"At this point, we all thought it was going to be an Oprah moment and they would give the guests their favors, but instead, she said that everyone should be both honored and appreciative that they were invited to the wedding because she paid (not true) top dollar to have it at such a beautiful venue. The looks on the people's faces were truly uncomfortable. Some were confused as to whether she had actually said what she said, and others were absolutely ticked off. At that point, I knew this wedding was going to be off the rails.
Now for some insight: Stress can completely change people. After being involved in the wedding industry for nearly 10 years- I can completely see why people become unhinged on their big day. It's often two-fold:
Event management is hard. There is a lot that goes into it and a whole back-end that nobody ever sees. Plus you are trying to manage (crowd size) personalities and expectations, complaints, last-minute changes, vendors, etc. Now take all that, and put those responsibilities on a bride and groom during their wedding day. Some can pull it off, but most do so at the expense of their sanity and enjoyment of the day. Not saying that this was the case with this wedding, but I can empathize with why some people get branded a bridezilla or groomzilla.
It was one of those weddings you don't forget. After each insult, I was trying to figure out a way to minimize the damage. I ran AV for this wedding as well since I was emceeing the event. She had a wireless mic and I ended up killing the mic so I could get some form of control back, blame a technical glitch, then give another mic to the best man.
There was so much more than happened, but it was a total circus. I knew this one wouldn't last. And it didn't. They divorced a few weeks later. How do I know? She stiffed me on payment and kept blaming her now-ex-husband for not having any money and everything that went wrong in their marriage.
The company I worked with at the time took her to small claims court. They called the company the day before the court appearance and paid. Sadly, I think it was her mother that ended up paying it in full. At that point, they were divorced.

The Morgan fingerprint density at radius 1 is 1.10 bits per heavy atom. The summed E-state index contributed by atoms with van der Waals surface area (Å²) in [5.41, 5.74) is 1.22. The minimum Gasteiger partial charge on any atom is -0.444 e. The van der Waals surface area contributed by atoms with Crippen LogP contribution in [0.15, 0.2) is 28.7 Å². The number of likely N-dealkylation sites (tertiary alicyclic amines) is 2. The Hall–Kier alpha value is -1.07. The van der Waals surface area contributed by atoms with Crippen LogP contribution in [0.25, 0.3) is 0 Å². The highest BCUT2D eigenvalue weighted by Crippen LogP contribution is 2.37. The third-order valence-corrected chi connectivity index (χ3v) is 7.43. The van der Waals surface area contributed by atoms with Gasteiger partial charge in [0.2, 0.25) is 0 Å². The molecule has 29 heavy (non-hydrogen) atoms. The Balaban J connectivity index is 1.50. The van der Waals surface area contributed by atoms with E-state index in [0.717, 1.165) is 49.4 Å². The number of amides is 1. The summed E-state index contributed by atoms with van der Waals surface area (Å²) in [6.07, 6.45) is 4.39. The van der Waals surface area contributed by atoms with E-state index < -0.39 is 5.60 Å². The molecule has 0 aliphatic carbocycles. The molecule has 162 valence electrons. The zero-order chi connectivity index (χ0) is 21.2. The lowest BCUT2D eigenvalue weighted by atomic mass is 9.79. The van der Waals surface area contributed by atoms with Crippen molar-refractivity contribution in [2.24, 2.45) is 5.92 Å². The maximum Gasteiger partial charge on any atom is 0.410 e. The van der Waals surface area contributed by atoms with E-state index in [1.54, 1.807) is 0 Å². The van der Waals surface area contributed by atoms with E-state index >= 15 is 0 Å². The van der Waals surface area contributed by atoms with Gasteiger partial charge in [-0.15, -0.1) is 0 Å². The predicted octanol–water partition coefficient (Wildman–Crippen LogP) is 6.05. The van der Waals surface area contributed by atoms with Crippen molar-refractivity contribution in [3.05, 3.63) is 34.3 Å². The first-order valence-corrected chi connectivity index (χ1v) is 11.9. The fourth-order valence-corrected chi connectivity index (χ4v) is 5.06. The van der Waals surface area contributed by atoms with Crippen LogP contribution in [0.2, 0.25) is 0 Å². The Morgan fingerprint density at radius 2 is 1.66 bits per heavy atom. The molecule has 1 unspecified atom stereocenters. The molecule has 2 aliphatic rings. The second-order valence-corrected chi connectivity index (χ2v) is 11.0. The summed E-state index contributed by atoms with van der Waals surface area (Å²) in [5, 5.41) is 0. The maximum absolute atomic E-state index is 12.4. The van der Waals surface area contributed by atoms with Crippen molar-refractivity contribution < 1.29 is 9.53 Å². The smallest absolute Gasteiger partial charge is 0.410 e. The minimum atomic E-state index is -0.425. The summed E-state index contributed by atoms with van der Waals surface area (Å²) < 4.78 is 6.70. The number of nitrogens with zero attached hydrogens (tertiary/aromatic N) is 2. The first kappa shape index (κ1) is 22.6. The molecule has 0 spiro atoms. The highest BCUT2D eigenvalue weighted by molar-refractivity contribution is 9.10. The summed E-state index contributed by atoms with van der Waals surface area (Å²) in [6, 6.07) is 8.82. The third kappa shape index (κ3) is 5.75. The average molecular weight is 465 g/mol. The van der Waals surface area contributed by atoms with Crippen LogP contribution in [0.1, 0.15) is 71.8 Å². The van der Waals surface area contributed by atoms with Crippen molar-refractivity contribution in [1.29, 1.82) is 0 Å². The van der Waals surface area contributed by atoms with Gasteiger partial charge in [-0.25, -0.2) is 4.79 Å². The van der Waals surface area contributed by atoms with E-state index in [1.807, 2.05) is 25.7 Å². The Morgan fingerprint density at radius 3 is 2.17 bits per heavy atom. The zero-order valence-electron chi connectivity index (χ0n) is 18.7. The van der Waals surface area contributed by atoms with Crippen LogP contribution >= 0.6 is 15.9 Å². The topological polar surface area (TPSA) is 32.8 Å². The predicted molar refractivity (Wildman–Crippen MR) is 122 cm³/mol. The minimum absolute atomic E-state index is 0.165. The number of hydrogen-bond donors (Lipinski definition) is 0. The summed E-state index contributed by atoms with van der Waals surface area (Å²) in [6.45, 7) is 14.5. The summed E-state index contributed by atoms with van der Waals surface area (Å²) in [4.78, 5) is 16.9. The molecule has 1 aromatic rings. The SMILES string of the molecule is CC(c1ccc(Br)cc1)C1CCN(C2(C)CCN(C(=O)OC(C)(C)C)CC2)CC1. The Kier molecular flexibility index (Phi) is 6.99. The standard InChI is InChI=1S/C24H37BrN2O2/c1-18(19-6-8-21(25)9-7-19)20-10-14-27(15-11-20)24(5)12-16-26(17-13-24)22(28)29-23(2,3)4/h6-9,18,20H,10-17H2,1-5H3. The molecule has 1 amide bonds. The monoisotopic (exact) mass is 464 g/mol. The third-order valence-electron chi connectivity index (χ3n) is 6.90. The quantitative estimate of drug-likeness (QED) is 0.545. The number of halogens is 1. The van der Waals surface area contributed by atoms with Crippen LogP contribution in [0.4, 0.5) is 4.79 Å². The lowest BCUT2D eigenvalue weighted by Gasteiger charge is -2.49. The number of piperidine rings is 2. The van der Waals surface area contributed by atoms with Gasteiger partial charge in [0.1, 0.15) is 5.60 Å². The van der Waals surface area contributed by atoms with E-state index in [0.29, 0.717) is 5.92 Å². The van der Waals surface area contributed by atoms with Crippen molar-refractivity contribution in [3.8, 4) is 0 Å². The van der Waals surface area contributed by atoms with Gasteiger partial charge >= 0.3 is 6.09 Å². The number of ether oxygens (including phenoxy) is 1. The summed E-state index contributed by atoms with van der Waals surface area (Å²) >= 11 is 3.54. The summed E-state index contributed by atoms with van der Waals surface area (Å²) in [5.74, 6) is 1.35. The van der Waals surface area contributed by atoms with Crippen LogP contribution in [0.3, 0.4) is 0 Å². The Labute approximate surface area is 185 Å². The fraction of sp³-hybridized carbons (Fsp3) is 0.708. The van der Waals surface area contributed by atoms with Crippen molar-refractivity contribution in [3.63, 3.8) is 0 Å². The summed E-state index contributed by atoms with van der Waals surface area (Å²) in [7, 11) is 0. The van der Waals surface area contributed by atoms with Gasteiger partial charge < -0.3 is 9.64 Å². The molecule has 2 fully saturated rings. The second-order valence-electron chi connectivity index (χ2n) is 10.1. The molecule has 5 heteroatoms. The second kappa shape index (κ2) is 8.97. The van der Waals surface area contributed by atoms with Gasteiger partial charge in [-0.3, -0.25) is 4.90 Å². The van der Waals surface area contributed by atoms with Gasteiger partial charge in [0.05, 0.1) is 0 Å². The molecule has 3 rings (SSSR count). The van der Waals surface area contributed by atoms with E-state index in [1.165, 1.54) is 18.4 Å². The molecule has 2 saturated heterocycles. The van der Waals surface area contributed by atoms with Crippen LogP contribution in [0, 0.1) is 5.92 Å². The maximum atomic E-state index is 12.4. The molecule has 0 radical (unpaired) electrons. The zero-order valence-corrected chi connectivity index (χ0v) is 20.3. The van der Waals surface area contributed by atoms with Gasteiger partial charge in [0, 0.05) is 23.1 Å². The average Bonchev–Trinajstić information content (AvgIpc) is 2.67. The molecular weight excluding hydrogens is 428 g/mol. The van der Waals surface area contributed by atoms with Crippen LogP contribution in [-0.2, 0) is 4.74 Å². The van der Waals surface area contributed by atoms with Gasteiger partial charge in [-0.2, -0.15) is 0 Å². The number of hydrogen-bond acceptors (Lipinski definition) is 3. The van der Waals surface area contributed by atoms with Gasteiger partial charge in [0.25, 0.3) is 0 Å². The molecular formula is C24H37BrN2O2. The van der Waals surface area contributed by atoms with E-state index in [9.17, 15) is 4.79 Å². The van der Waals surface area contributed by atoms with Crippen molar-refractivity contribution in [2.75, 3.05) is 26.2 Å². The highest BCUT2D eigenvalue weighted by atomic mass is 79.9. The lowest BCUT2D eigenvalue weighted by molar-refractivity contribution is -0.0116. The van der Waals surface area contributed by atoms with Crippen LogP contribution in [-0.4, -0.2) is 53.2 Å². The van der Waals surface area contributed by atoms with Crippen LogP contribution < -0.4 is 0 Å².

Trust me. I won't forget that wedding. Ever."
"I managed the bars at a sports venue and was the 'bar consultant' for our catering department. As you would expect, most of the time we worked during sporting events. Occasionally there'd be a concert. So when the stadium marketing team told us in our weekly meeting that they'd just booked a wedding, we were shocked. We'd never hosted a wedding before, and most of us were unmarried so we didn't have that much experience with the industry. The marketing team brushed our concerns aside (warning sign number one) and gave us the details for the event.
After asking around the office staff, we learned that this was being done as a half favor, half side deal for one of the big corporate sponsors of the team. One of their Vice President's sons was getting married and was a huge fan so he insisted on getting married at the venue (warning sign number two). We had our first meeting with the family and it was an eye-opening experience. The husband-to-be was clearly disinterested in the planning, wifey was less than excited about his chosen venue, and mother-in-law (husband's mom) was a lunatic.
The mother-in-law started the meeting off by giving us her list of demands for the wedding. She had picked almost everything out from the food to the decor to the place settings. The only thing the bride had input on was the flowers. I and the rest of the catering staff were looking over her list and quickly realized that this was going to be pricey. We asked the crazy woman what the budget was for the entire event and she said $10,000. We asked how many people were going to be attending, she told us there would be 200 guests. This is the exact moment when we realized there was clearly a disconnect between the mother-in-law and reality. The Catering Director hesitantly tried to tell the woman that the things she wanted and her budget weren't exactly congruous. We got a haughty reply, 'Well other vendors have said they could make it work!'